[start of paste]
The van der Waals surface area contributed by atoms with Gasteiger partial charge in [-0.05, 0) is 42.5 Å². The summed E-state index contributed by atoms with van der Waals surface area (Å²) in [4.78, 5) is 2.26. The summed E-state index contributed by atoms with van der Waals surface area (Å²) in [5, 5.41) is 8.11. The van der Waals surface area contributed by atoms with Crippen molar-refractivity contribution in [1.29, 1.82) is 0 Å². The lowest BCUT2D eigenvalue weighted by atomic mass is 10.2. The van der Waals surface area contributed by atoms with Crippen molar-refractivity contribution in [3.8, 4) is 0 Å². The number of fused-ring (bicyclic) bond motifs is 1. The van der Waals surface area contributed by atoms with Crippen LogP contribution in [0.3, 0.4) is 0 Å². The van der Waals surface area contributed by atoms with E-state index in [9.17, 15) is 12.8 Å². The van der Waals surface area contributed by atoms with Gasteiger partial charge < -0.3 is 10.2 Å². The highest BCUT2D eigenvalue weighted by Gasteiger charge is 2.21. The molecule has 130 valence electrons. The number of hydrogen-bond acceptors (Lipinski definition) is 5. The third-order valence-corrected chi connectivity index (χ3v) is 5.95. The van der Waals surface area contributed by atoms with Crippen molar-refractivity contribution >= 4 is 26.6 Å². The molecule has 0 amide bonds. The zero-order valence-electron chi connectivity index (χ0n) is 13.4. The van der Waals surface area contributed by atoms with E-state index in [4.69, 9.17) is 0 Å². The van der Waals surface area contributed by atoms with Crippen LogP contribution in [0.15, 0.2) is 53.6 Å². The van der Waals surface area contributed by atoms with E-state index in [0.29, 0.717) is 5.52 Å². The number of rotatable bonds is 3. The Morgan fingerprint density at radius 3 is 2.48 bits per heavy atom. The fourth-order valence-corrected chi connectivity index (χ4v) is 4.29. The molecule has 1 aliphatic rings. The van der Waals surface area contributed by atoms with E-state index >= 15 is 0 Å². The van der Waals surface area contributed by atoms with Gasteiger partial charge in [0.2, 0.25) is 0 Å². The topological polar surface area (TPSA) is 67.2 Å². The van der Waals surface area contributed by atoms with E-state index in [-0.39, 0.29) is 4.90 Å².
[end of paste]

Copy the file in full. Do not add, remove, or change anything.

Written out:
The van der Waals surface area contributed by atoms with Gasteiger partial charge in [-0.05, 0) is 42.5 Å². The summed E-state index contributed by atoms with van der Waals surface area (Å²) in [4.78, 5) is 2.26. The summed E-state index contributed by atoms with van der Waals surface area (Å²) in [5, 5.41) is 8.11. The van der Waals surface area contributed by atoms with Crippen molar-refractivity contribution in [1.29, 1.82) is 0 Å². The lowest BCUT2D eigenvalue weighted by atomic mass is 10.2. The van der Waals surface area contributed by atoms with Crippen molar-refractivity contribution in [3.8, 4) is 0 Å². The number of fused-ring (bicyclic) bond motifs is 1. The van der Waals surface area contributed by atoms with Crippen LogP contribution in [0.3, 0.4) is 0 Å². The van der Waals surface area contributed by atoms with E-state index in [9.17, 15) is 12.8 Å². The van der Waals surface area contributed by atoms with Gasteiger partial charge < -0.3 is 10.2 Å². The highest BCUT2D eigenvalue weighted by Gasteiger charge is 2.21. The molecule has 130 valence electrons. The number of hydrogen-bond acceptors (Lipinski definition) is 5. The third-order valence-corrected chi connectivity index (χ3v) is 5.95. The van der Waals surface area contributed by atoms with Crippen molar-refractivity contribution >= 4 is 26.6 Å². The molecule has 0 amide bonds. The zero-order valence-electron chi connectivity index (χ0n) is 13.4. The van der Waals surface area contributed by atoms with E-state index in [4.69, 9.17) is 0 Å². The van der Waals surface area contributed by atoms with Crippen LogP contribution in [0.15, 0.2) is 53.6 Å². The van der Waals surface area contributed by atoms with E-state index in [0.29, 0.717) is 5.52 Å². The number of rotatable bonds is 3. The Morgan fingerprint density at radius 3 is 2.48 bits per heavy atom. The fourth-order valence-corrected chi connectivity index (χ4v) is 4.29. The molecule has 1 aliphatic rings. The van der Waals surface area contributed by atoms with E-state index >= 15 is 0 Å². The van der Waals surface area contributed by atoms with Gasteiger partial charge in [0.2, 0.25) is 0 Å². The topological polar surface area (TPSA) is 67.2 Å². The van der Waals surface area contributed by atoms with E-state index in [-0.39, 0.29) is 4.90 Å².